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Hollywood stars in Douglas display
Photographs of Hollywood stars found in a dusty old filing cabinet are to be exhibited for the first time.
Thousands of images, including pictures of Audrey Hepburn and Dirk Bogarde, taken by photographer George Douglas were discovered at his Brighton home by neighbour and fellow photographer Roger Bamber, who inherited the property following his friend's death.
The negatives, which had not seen the light of day for years, include images from the 1940s to the 1960s of Gary Cooper, former US president Harry Truman, Roger Moore and Peter Sellers.
There are also social and historical images of the period, including the Queen's rat-catcher and Britain's first female chimney sweep, Mr Bamber said.
Just 30 pictures from the archive will go on display at Mr Douglas's former home in Sillwood Road as part of the Artists Open Houses festival in May.
Photographer Nigel Swallow, who is now living in the property, said he is expecting it to take him at least a year for himself and Mr Bamber to sort through the photographs, and that he has taken advice as to how it can be properly archived.
Mr Swallow said: "It's something that should be taken very good care of and I am chuffed that I have been asked to look after the archive.
"The first priority is making sure we preserve George's work."
Mr Douglas, whose nickname was Speedy George due to his fast-paced work ethic, worked for many years at Picture Post magazine.
He spent much of his time in California, but would spend his summers in Brighton, Mr Bamber said.
He retired to live in his house full-time in 2007 until his death in December 2010 at the age of 88, he continued.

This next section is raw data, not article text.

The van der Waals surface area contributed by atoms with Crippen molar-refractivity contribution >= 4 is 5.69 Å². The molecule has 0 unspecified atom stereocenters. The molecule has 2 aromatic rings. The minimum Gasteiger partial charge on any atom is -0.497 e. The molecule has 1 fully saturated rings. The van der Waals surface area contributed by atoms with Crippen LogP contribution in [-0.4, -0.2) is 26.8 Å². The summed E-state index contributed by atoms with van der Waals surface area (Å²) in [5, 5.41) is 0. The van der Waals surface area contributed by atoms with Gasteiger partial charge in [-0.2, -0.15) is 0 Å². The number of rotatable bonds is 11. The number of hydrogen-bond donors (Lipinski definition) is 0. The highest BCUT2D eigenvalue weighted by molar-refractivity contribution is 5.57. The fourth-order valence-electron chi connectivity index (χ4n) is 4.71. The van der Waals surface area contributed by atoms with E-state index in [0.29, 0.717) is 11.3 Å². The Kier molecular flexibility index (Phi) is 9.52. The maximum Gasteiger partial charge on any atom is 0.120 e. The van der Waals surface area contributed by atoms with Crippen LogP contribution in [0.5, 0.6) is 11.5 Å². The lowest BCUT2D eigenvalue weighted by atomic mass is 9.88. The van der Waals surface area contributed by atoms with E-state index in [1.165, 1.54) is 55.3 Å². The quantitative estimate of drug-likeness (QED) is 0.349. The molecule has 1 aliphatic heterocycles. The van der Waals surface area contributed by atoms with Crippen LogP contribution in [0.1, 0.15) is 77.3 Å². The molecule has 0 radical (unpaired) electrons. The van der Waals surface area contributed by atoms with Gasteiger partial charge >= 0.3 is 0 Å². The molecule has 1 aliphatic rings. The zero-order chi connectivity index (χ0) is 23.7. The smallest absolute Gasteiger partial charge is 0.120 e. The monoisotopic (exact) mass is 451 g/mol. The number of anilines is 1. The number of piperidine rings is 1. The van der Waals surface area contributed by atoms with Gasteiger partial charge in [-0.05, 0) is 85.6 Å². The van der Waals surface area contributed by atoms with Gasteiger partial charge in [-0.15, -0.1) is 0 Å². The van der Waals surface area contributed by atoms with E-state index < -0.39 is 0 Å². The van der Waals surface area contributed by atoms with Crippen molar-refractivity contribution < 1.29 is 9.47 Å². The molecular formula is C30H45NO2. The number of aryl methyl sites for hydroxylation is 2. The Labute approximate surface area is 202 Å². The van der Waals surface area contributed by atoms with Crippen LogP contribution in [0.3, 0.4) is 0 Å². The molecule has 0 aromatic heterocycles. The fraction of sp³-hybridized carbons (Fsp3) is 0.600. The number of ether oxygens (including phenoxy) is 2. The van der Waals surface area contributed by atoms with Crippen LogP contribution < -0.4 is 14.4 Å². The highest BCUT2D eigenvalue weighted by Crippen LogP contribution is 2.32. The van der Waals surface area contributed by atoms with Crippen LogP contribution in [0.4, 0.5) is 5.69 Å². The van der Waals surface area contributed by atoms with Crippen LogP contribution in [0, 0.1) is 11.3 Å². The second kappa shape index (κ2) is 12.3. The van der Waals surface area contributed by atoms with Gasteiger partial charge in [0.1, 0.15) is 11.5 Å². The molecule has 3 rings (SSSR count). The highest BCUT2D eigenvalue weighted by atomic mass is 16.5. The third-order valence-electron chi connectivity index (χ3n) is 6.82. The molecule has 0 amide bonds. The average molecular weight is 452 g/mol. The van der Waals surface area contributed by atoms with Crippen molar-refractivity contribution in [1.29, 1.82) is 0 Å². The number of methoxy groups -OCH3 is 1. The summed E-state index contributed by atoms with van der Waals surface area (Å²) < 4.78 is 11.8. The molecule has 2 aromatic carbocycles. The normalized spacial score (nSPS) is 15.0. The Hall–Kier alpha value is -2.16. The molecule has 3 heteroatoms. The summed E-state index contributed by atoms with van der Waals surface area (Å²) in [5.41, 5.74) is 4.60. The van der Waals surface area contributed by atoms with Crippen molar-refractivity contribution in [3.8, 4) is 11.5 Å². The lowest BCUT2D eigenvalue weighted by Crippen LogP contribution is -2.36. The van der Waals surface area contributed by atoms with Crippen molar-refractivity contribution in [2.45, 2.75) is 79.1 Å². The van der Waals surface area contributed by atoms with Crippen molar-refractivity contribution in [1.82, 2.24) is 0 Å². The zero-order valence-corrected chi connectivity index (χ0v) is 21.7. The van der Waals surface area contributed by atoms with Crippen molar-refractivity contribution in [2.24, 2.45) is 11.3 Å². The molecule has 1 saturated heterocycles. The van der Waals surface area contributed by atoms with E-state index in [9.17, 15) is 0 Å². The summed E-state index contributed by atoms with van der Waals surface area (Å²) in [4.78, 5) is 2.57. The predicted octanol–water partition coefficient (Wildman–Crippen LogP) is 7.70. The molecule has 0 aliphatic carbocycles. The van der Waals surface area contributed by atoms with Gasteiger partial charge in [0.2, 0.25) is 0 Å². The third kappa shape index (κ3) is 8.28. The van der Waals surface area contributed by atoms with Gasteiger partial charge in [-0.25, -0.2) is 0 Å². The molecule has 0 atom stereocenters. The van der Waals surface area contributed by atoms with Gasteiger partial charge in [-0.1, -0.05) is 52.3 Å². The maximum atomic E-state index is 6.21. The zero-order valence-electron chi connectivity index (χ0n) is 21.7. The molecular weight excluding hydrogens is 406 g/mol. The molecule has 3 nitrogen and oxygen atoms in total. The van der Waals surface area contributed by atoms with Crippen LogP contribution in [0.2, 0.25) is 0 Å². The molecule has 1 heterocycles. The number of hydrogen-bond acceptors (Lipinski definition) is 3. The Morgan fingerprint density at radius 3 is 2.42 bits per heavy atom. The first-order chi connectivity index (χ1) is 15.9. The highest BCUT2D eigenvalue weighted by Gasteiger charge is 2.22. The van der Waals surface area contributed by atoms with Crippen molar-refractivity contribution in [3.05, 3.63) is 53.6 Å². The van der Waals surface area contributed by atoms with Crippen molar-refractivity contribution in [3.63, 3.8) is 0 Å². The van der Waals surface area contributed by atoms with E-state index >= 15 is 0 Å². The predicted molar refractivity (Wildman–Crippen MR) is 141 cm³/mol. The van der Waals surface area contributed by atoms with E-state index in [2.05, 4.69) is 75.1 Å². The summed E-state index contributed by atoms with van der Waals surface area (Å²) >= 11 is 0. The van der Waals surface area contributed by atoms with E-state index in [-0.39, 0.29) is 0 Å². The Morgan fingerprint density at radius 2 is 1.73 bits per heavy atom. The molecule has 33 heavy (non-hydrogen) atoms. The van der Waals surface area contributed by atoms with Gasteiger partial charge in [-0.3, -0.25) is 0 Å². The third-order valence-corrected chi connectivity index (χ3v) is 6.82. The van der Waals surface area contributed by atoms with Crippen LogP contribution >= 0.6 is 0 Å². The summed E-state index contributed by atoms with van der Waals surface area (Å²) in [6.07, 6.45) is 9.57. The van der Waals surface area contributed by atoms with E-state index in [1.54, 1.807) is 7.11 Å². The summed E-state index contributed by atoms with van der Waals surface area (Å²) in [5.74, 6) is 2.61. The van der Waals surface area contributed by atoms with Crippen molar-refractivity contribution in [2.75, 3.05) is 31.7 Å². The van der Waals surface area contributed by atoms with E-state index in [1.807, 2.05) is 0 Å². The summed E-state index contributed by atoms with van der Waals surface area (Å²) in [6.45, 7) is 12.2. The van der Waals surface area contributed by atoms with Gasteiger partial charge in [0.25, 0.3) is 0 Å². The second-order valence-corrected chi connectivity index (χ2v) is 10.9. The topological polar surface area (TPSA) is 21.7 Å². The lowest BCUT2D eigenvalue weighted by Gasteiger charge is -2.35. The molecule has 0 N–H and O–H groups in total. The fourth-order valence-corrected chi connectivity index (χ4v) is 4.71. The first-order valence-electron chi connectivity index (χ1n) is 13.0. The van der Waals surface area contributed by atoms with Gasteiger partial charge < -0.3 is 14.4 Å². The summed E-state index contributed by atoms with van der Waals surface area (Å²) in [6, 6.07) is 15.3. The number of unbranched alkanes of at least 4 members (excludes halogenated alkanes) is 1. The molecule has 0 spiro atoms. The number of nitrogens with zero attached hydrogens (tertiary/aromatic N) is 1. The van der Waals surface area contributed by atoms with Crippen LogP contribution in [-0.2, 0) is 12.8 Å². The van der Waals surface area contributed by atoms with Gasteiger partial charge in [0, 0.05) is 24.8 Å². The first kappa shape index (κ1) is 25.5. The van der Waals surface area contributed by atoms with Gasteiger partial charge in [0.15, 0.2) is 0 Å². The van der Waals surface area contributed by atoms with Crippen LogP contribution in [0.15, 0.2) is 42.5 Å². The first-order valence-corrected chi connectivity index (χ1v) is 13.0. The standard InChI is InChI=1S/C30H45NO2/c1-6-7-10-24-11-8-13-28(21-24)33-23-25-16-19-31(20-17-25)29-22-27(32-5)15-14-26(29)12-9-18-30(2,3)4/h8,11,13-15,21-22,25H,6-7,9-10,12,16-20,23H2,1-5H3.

Mr Bamber said Mr Douglas, who was born in Rottingdean, East Sussex, but moved to Dallas, Texas, in 1939, trained in aeronautical design engineering but his heart was not in it.
He said: "The Leica camera he bought from a pawnshop consumed his spare time and once he had sold his first picture, for 30 US dollars, he handed in his notice.
"He sold his first photographs to the Los Angeles Times in the 1940s and moved to Sun Valley, Idaho, in 1948, where he was in charge of photography for the Sun Valley News Bureau, taking pictures of famous visitors including Gary Cooper and President Harry Truman.
"In 1949 he moved back to LA and began his career as a celebrity photographer with a picture of Angela Lansbury for Life magazine.
"But it was an English magazine that intrigued him. He noticed that Life photographers he admired had trained in London on the Picture Post, which specialised in 35mm photography and a documentary style.
"He set off for England in 1950. A set of pictures of two children with their pet boa constrictor got him through the door and became the first of many assignments he undertook for Picture Post.
"He fell 'more than a little in love' with Audrey Hepburn when he spent a fortnight photographing her in New York as she prepared for the Broadway production of Gigi, and became friends with the novelist Paul Gallico and the actor Peter Sellers."
Picture Post closed in 1957 and George turned to women's magazines and the TV Mirror, Mr Bamber said.
He went on: "In 1964, the Beatles asked him to become their photographer on the set of A Hard Day's Night.
"Paul McCartney had been impressed by George's portraits of his then girlfriend Jane Asher; but two weeks at the Twickenham Studios besieged by screaming teenagers was enough to persuade George that he was not cut out for pop photography."
Full listings for the Artists Open Houses can be found at www.aoh.org.uk.